Tag Archive: “raspberrypi”

Modified Mobile Mouse Server for Linux

mm-connectedMobile Mouse is a neat app that allows you to use your iOS or Android device as a keyboard and pointing device for your computer. The mobile app works in concert with a small server program that must be installed on your computer to convert input from the app to actual keyboard and mouse events. Official Mac and Windows server programs are provided by the makers of Mobile Mouse. A Linux version was developed by Erik Lax and later updated by Kiriakos Krastillis. Now, I’ve made a few changes and posted my own version. Find it here: https://github.com/anoved/mmserver

My changes include:

I use it with Linux Mint on my old laptop and Raspbian on my Raspberry Pi.

Posted on Tuesday, September 10th, 2013.

Raspberry Pi LEGO case

I built a LEGO case for my Raspberry Pi computer. It was blogged by The Brothers Brick.

Open Hatch LEGO Raspberry Pi case

I also created an LDraw model of the case. Here are step-by-step building instructions, so you can build your own and perhaps improve on my design:

Raspberry Pi case instructions, page 1 Raspberry Pi case instructions, page 2 Raspberry Pi case instructions, page 3 Raspberry Pi case instructions, page 4 Raspberry Pi case instructions, page 5 Raspberry Pi case instructions, page 6 Raspberry Pi case instructions, page 7 Raspberry Pi case instructions, page 8

A functional difference between this and other LEGO Pi cases I’ve seen is that mine is designed so that the Raspberry Pi’s circuit board slots directly into “rails” and is held securely in place when the hatch is closed, yet it can be easily removed by opening the hatch and sliding it out. No part of the Pi contacts the case except the very edges.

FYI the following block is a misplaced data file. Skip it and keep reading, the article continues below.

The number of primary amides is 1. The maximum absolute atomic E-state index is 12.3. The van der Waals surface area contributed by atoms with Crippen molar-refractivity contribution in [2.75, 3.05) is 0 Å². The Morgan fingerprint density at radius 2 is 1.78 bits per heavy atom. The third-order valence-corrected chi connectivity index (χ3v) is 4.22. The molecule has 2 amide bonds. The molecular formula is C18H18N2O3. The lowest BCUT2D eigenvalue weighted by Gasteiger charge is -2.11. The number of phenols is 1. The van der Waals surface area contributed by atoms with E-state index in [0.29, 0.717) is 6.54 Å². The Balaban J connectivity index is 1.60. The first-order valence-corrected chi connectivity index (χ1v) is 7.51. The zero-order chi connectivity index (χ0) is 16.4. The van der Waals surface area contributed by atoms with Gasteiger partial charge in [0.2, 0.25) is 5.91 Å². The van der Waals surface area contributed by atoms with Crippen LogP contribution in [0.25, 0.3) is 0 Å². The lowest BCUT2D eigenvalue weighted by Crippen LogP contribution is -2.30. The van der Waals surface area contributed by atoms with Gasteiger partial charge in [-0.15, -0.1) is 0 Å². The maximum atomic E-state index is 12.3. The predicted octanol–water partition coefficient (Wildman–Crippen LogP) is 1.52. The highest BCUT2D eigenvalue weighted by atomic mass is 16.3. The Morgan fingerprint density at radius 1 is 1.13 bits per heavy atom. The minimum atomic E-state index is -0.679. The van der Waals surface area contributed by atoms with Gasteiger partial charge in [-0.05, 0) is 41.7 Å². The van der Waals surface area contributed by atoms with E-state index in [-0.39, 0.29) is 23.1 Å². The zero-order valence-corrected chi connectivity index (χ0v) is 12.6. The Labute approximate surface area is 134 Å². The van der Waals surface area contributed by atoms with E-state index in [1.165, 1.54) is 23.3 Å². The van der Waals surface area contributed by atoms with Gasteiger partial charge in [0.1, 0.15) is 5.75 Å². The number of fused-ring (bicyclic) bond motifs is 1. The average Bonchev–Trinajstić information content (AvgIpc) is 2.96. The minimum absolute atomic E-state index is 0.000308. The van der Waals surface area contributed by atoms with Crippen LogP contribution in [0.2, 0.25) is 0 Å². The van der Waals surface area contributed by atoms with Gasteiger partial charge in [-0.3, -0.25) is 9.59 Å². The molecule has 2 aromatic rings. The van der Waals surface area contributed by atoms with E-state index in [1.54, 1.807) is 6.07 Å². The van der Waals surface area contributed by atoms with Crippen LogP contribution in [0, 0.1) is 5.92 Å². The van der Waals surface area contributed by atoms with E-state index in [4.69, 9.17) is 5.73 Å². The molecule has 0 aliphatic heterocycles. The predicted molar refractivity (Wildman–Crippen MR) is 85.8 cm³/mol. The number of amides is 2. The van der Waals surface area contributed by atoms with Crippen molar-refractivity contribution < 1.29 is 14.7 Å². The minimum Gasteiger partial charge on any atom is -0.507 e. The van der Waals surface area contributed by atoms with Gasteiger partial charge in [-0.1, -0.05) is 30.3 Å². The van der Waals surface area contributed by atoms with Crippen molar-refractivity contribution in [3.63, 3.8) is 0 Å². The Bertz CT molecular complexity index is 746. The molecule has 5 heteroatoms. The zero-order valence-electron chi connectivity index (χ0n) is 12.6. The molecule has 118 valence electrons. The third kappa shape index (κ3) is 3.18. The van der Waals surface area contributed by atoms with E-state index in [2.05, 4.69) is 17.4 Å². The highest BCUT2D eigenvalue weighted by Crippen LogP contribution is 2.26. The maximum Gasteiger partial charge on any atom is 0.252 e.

Posted on Tuesday, June 11th, 2013.

My Raspberry Pi

The Raspberry Pi model B is a 35 dollar computer that’s about the size of a deck of cards.

Raspberry Pi

I believe it is made possible by the proliferation of low-cost components developed for mobile devices like smartphones, which are now adequate to power a modest general-purpose computer. More background and technical details are discussed on Wikipedia.

Token Raspbian screenshot

It’s a bare-bones system consisting of a circuit board ringed with connectors: 2×USB, ethernet, HDMI/RCA video, 3.5mm audio, 5-volt power via micro USB, and an SD card slot. There’s no hard drive; it boots from the SD card, on which I’ve installed Raspbian, a pared-down Linux distribution tailored to the Raspberry Pi. The 5v power supply is common to many cell phones and other small devices. I’m using an iPhone charger.

Eventually I’d like to build a custom case. So far, I’ve just been experimenting with what doodads work with the Pi. It has no built-in wireless networking capabilities, but I was pleasantly surprised to find it readily recognized the little Airlink USB wifi adapter I picked up some time ago (but ultimately did not need) for my laptop.

Some tinkering is required to get certain features to work, but the fun of figuring things out is arguably half the point of a device like this. It isn’t very fast, either, but hey, man, it’s only $35!

I haven’t assigned a particular task to my Raspberry Pi yet. Due to its low power consumption and perfectly quiet operation, it seems well-suited to take over from my Mac as a server for my ebook catalog, my growing army of eccentric Twitter bots, or other programming projects. Alternatively, it could be the built-in brain for the book scanner I’m rebuilding. Or it could control a battery-powered 3D helmet-cam!

Posted on Friday, May 31st, 2013.